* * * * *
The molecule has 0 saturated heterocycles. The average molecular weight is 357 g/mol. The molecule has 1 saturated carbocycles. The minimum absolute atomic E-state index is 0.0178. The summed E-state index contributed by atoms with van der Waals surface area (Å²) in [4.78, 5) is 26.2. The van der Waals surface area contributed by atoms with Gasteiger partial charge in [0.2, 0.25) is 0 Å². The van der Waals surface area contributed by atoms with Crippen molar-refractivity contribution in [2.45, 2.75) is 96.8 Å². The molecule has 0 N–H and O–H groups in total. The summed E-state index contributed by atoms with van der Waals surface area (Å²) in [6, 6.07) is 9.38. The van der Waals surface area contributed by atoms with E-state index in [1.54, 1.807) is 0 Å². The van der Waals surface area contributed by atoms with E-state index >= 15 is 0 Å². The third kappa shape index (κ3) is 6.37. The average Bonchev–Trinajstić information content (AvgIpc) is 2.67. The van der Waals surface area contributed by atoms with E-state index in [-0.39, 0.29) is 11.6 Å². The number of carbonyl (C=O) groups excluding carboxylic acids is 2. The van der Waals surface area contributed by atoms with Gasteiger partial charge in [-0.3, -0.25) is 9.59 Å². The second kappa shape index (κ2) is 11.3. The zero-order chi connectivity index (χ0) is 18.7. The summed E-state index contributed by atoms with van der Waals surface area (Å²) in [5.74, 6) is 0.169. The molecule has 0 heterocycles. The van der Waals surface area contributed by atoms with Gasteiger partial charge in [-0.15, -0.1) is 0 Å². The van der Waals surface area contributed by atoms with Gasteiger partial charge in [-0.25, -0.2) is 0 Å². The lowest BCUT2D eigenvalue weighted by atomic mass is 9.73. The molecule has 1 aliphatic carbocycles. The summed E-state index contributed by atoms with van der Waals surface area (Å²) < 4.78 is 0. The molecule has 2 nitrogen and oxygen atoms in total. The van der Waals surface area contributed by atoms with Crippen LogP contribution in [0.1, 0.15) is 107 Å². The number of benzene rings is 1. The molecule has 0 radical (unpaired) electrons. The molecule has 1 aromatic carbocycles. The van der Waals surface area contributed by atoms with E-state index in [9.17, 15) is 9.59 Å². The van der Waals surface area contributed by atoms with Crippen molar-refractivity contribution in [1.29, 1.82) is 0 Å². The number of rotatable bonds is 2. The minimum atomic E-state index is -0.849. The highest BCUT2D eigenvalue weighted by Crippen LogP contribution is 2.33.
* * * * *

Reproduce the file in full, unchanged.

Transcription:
The molecule has 0 saturated heterocycles. The average molecular weight is 357 g/mol. The molecule has 1 saturated carbocycles. The minimum absolute atomic E-state index is 0.0178. The summed E-state index contributed by atoms with van der Waals surface area (Å²) in [4.78, 5) is 26.2. The van der Waals surface area contributed by atoms with Gasteiger partial charge in [0.2, 0.25) is 0 Å². The van der Waals surface area contributed by atoms with Crippen molar-refractivity contribution in [2.45, 2.75) is 96.8 Å². The molecule has 0 N–H and O–H groups in total. The summed E-state index contributed by atoms with van der Waals surface area (Å²) in [6, 6.07) is 9.38. The van der Waals surface area contributed by atoms with E-state index in [1.54, 1.807) is 0 Å². The van der Waals surface area contributed by atoms with E-state index >= 15 is 0 Å². The third kappa shape index (κ3) is 6.37. The average Bonchev–Trinajstić information content (AvgIpc) is 2.67. The van der Waals surface area contributed by atoms with E-state index in [-0.39, 0.29) is 11.6 Å². The number of carbonyl (C=O) groups excluding carboxylic acids is 2. The van der Waals surface area contributed by atoms with Gasteiger partial charge in [-0.3, -0.25) is 9.59 Å². The second kappa shape index (κ2) is 11.3. The zero-order chi connectivity index (χ0) is 18.7. The summed E-state index contributed by atoms with van der Waals surface area (Å²) in [5.74, 6) is 0.169. The molecule has 0 heterocycles. The van der Waals surface area contributed by atoms with Gasteiger partial charge in [-0.15, -0.1) is 0 Å². The van der Waals surface area contributed by atoms with Gasteiger partial charge in [-0.25, -0.2) is 0 Å². The lowest BCUT2D eigenvalue weighted by atomic mass is 9.73. The molecule has 1 aliphatic carbocycles. The summed E-state index contributed by atoms with van der Waals surface area (Å²) < 4.78 is 0. The molecule has 2 nitrogen and oxygen atoms in total. The van der Waals surface area contributed by atoms with Crippen LogP contribution in [0.1, 0.15) is 107 Å². The number of benzene rings is 1. The molecule has 0 radical (unpaired) electrons. The molecule has 1 aromatic carbocycles. The van der Waals surface area contributed by atoms with E-state index in [9.17, 15) is 9.59 Å². The van der Waals surface area contributed by atoms with Crippen molar-refractivity contribution in [1.29, 1.82) is 0 Å². The number of rotatable bonds is 2. The minimum atomic E-state index is -0.849. The highest BCUT2D eigenvalue weighted by Crippen LogP contribution is 2.33.